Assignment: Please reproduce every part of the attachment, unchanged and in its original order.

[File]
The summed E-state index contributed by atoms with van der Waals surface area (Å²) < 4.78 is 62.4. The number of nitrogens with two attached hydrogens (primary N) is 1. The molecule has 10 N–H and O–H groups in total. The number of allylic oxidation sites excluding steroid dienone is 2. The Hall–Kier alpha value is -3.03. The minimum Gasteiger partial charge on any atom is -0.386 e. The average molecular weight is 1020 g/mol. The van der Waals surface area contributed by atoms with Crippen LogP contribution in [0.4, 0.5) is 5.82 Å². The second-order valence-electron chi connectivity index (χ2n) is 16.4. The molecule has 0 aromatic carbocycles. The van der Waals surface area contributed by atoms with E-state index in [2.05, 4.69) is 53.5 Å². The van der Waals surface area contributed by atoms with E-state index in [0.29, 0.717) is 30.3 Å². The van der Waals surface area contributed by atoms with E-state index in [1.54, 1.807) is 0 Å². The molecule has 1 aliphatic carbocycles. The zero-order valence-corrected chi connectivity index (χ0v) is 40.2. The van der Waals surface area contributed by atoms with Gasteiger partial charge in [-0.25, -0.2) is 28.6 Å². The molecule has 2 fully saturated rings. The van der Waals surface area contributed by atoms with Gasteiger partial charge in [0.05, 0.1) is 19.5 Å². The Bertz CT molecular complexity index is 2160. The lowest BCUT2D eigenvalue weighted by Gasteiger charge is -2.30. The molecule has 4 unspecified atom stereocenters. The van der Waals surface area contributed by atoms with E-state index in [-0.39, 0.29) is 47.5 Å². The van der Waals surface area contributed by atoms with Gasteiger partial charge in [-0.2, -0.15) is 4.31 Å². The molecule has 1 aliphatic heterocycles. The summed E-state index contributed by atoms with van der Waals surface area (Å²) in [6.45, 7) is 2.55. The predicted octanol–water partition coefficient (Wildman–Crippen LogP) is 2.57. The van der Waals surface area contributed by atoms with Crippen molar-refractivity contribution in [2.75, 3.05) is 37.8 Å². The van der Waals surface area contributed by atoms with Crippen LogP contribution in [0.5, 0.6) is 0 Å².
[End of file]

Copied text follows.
The summed E-state index contributed by atoms with van der Waals surface area (Å²) < 4.78 is 62.4. The number of nitrogens with two attached hydrogens (primary N) is 1. The molecule has 10 N–H and O–H groups in total. The number of allylic oxidation sites excluding steroid dienone is 2. The Hall–Kier alpha value is -3.03. The minimum Gasteiger partial charge on any atom is -0.386 e. The average molecular weight is 1020 g/mol. The van der Waals surface area contributed by atoms with Crippen LogP contribution in [0.4, 0.5) is 5.82 Å². The second-order valence-electron chi connectivity index (χ2n) is 16.4. The molecule has 0 aromatic carbocycles. The van der Waals surface area contributed by atoms with E-state index in [2.05, 4.69) is 53.5 Å². The van der Waals surface area contributed by atoms with E-state index in [0.29, 0.717) is 30.3 Å². The van der Waals surface area contributed by atoms with E-state index in [1.54, 1.807) is 0 Å². The molecule has 1 aliphatic carbocycles. The zero-order valence-corrected chi connectivity index (χ0v) is 40.2. The van der Waals surface area contributed by atoms with Gasteiger partial charge in [-0.25, -0.2) is 28.6 Å². The molecule has 2 fully saturated rings. The van der Waals surface area contributed by atoms with Gasteiger partial charge in [0.05, 0.1) is 19.5 Å². The Bertz CT molecular complexity index is 2160. The lowest BCUT2D eigenvalue weighted by Gasteiger charge is -2.30. The molecule has 4 unspecified atom stereocenters. The van der Waals surface area contributed by atoms with E-state index in [-0.39, 0.29) is 47.5 Å². The van der Waals surface area contributed by atoms with Gasteiger partial charge in [-0.2, -0.15) is 4.31 Å². The molecule has 1 aliphatic heterocycles. The summed E-state index contributed by atoms with van der Waals surface area (Å²) in [6.45, 7) is 2.55. The predicted octanol–water partition coefficient (Wildman–Crippen LogP) is 2.57. The van der Waals surface area contributed by atoms with Crippen molar-refractivity contribution in [2.75, 3.05) is 37.8 Å². The van der Waals surface area contributed by atoms with Crippen LogP contribution in [0.5, 0.6) is 0 Å².